An Elegant Puzzle: Systems of Engineering Management by Will Larson.
This book is excellent, if not for its content for its clarity. It's a model of how good writing in software organizations.
Doing Philosophy: From Common Curiosity to Logical Reasoning by Timothy Williamson
Essentially a popularization of Williamson's Philosophy of Philosophy. Highlights are his view of philosophy as model building, the distinction between appearance and judgement, and his tempered defense of competition in philosophy.
On competition in philosophy:
To say that a philosophical culture of interpersonal argumentation encourages competition instead of cooperation is like saying that a chess club encourages competition instead of cooperation. There’s some truth in it, but it’s a facile contrast.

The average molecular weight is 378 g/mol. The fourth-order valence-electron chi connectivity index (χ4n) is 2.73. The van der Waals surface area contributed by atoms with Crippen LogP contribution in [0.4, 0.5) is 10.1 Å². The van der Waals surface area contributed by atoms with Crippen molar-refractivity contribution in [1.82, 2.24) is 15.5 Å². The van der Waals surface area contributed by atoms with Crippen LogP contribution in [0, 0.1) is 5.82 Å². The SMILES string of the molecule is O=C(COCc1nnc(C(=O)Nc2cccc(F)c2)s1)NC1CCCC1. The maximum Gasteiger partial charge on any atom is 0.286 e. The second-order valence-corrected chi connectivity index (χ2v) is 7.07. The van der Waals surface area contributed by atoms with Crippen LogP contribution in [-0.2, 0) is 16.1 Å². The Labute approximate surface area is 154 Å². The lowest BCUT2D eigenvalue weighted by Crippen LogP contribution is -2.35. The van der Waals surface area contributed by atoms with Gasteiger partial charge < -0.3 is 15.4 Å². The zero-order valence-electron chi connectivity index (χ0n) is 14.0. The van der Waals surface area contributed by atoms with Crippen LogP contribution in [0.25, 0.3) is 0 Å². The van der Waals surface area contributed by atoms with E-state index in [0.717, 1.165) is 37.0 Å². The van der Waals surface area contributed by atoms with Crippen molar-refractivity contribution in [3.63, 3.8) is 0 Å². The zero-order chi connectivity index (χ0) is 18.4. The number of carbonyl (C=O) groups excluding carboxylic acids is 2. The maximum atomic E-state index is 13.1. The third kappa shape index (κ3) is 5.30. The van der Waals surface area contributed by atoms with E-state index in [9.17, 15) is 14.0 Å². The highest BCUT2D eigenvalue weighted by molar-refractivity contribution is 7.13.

His view of philosophy:
Philosophy is a science in its own right, interconnected with the others and as autonomous as they are. It is also under constant pressure to be something else: lifestyle advice or political polemic, moralizing sermon or grammar lesson, godless religion or unreadable literature, pop physics or pop biology, pop psychology or pop neuroscience, calculation or opinion poll.
Stoicism and Emotion by Margaret Graver
I'm mentioned this last week. This is one of the best takes on the Stoic view of emotion. Graver usefully distinguishes from emotion:
The distinction between emotions and feelings therefore serves to open up an interpretive space around a central dictum of Stoic ethics. If the psychic sensations we experience ence in emotion are not simply identical with the pathe, then the norm of apatheia does not have to be cashed out as an injunction against every human feeling. One might be impassive in the Stoic sense and still remain subject to other categories of affective experience.
This is an important distinction that deserves more airtime.